Edge is all about intelligence, but those smarts must be squeezed into ever tinier form factors.
Developers of artificial intelligence (AI) applications must make sure that each new machine learning (ML) model they build is optimized for fast inferencing on one or more target platforms. Increasingly, these target environments are edge devices such as smartphones, smart cameras, drones, and embedded appliances, many of which have severely constrained processing, memory, storage, and other local hardware resources.
The hardware constraints of smaller devices are problematic for the deep neural networks at the heart of more sophisticated AI apps. Many neural-net models can be quite large and complex. As a result, the processing, memory, and storage requirements for executing those models locally on edge devices may prove excessive for some mass-market applications that require low-cost commoditized chipsets. In addition, the limited, intermittent wireless bandwidth available to some deployed AI-enabled endpoints may cause long download latencies associated with retrieving the latest model updates necessary to keep their pattern-recognition performance sharp.
Edge AI is a ‘model once, run optimized anywhere’ paradigm
Developers of AI applications for edge deployment are doing their work in a growing range of frameworks and deploying their models to myriad hardware, software, and cloud environments. This complicates the task of making sure that each new AI model is optimized for fast inferencing on its target platform, a burden that has traditionally required manual tuning. Few AI developers are specialists in the hardware platforms into which their ML models will be deployed.
Increasingly, these developers rely on their tooling to automate the tuning and pruning of their models’ neural network architectures, hyperparameters, and other features to fit the hardware constraints of target platforms without unduly compromising the predictive accuracy for which an ML was built.
Over the past several years, open-source AI-model compilers have come to market to ensure that the toolchain automatically optimizes AI models for fast efficient edge execution without compromising model accuracy. These model-once, run-optimized-anywhere compilers now include AWS NNVM Compiler, Intel Ngraph, Google XLA, and NVIDIA TensorRT 3. In addition, AWS provides SageMaker Neo, and Google offers TensorRT with TensorFlow for inferencing optimization for various edge target platforms.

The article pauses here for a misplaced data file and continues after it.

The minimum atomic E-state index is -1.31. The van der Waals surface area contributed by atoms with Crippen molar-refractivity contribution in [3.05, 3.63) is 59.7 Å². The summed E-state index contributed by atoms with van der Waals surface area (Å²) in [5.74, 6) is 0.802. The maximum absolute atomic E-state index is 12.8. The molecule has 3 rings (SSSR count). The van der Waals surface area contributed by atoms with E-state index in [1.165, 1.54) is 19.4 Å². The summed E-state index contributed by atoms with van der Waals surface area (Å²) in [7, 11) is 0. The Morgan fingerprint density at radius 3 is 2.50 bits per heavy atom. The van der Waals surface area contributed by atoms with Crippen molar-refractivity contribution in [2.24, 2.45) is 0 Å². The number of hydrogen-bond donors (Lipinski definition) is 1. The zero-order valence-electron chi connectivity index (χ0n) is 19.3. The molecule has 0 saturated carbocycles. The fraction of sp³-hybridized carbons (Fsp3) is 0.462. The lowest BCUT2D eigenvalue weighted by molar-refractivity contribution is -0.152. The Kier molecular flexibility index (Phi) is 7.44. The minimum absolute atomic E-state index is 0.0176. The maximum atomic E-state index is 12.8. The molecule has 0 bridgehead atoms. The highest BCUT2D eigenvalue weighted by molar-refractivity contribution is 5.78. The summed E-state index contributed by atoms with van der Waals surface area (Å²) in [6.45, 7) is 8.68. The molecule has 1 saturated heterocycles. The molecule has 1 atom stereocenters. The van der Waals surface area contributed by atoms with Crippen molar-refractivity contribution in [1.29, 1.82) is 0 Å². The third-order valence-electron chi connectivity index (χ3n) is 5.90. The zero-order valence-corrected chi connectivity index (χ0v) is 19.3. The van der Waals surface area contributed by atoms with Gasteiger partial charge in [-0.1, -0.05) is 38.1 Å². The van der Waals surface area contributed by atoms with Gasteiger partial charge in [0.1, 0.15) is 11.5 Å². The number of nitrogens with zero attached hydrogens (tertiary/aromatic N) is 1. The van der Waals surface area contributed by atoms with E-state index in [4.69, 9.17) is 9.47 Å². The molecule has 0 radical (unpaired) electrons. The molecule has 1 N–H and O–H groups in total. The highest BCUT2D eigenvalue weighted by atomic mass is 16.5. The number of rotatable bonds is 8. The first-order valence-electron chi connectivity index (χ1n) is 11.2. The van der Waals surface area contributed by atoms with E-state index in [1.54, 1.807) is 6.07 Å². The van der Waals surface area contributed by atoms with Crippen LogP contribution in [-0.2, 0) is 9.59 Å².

Tweaking tinier math into AI edge processors
Some have started to call this the “TinyML” revolution. This refers to a wave of new approaches that enable on-device AI workloads to be executed by compact runtimes and libraries installed on ultra-low-power, resource-constrained edge devices.
One key hurdle to overcome is the fact that many chip-level AI operations -- such as calculations for training and inferencing -- have to be performed serially, which is very time consuming, rather than in parallel. In addition, these are computationally expensive processes that drain device batteries rapidly. The usual workaround -- uploading data to be processed by AI running in a cloud data center -- introduces its own latencies and may, as a result, be a non-starter for performance-sensitive AI apps, such as interactive gaming, at the edge.
One recent event in the advance of TinyML was Apple’s acquisition of Xnor.ai, a Seattle startup specializing in low-power, edge-based AI tools. Xnor.ai launched in 2017 with $2.6 million in seed funding, with a follow-up $12 million Series A financing round a year later. Spun off from the Allen Institute for Artificial Intelligence, the three-year-old startup’s technology embeds AI on the edge, enabling facial recognition, natural language processing, augmented reality, and other ML-driven capabilities to be executed on low-power devices rather than relying on the cloud.
Xnor.ai’s technology makes AI more efficient by allowing data-driven machine learning, deep learning, and other AI models to run directly on resource-constrained edge devices -- including smartphones, Internet of Things endpoints, and embedded microcontrollers -- without relying on data centers or network connectivity. Its solution replaces AI models’ complex mathematical operations with simpler, rougher, less precise binary equivalents.
Xnor.ai’s approach can boost the speed and efficiency at which AI models can be run by several orders of magnitude. Their technology enables fast AI models to run on edge devices for hours. It greatly reduces the CPU computational workloads typically associated with such edge-based AI functions as object recognition, photo tagging, and speech recognition and synthesis. It leverages only a single CPU core without appreciably draining device batteries. It achieves a trade-off between the efficiency and accuracy of the AI models and assures that real-time device-level calculations stay within acceptable confidence levels.
Building tinier neural-net architectures into machine learning models
Another key milestone in development of TinyML was Amazon Web Services’ recent release of the open-source AutoGluon toolkit. This is an ML pipeline automation tool that includes a feature known as “neural architecture search.”